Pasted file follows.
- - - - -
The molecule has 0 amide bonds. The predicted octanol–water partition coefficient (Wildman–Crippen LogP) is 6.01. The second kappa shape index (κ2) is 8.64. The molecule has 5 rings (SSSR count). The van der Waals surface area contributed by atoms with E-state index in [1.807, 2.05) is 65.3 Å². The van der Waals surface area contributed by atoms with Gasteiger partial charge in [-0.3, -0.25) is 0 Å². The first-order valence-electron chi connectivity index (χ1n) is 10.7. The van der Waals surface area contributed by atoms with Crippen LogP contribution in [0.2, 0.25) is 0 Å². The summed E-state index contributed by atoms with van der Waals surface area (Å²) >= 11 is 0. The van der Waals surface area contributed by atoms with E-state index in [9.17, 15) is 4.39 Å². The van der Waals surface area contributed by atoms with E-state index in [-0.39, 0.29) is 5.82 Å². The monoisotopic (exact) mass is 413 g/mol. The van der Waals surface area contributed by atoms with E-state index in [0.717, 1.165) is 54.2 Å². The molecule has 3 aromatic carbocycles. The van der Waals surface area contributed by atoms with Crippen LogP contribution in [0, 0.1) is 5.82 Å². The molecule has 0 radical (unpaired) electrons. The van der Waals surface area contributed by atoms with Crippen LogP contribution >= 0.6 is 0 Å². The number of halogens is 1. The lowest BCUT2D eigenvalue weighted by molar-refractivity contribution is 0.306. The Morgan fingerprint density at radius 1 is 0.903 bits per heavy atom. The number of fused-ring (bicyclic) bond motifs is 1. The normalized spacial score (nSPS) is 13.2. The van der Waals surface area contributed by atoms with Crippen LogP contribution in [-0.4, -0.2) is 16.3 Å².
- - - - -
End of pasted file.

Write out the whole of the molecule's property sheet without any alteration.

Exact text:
The molecule has 0 amide bonds. The predicted octanol–water partition coefficient (Wildman–Crippen LogP) is 6.01. The second kappa shape index (κ2) is 8.64. The molecule has 5 rings (SSSR count). The van der Waals surface area contributed by atoms with E-state index in [1.807, 2.05) is 65.3 Å². The van der Waals surface area contributed by atoms with Gasteiger partial charge in [-0.3, -0.25) is 0 Å². The first-order valence-electron chi connectivity index (χ1n) is 10.7. The van der Waals surface area contributed by atoms with Crippen LogP contribution in [0.2, 0.25) is 0 Å². The summed E-state index contributed by atoms with van der Waals surface area (Å²) >= 11 is 0. The van der Waals surface area contributed by atoms with E-state index in [9.17, 15) is 4.39 Å². The van der Waals surface area contributed by atoms with E-state index in [-0.39, 0.29) is 5.82 Å². The monoisotopic (exact) mass is 413 g/mol. The van der Waals surface area contributed by atoms with E-state index in [0.717, 1.165) is 54.2 Å². The molecule has 3 aromatic carbocycles. The van der Waals surface area contributed by atoms with Crippen LogP contribution in [0, 0.1) is 5.82 Å². The molecule has 0 radical (unpaired) electrons. The van der Waals surface area contributed by atoms with Crippen LogP contribution >= 0.6 is 0 Å². The number of halogens is 1. The lowest BCUT2D eigenvalue weighted by molar-refractivity contribution is 0.306. The Morgan fingerprint density at radius 1 is 0.903 bits per heavy atom. The number of fused-ring (bicyclic) bond motifs is 1. The normalized spacial score (nSPS) is 13.2. The van der Waals surface area contributed by atoms with Crippen LogP contribution in [-0.4, -0.2) is 16.3 Å².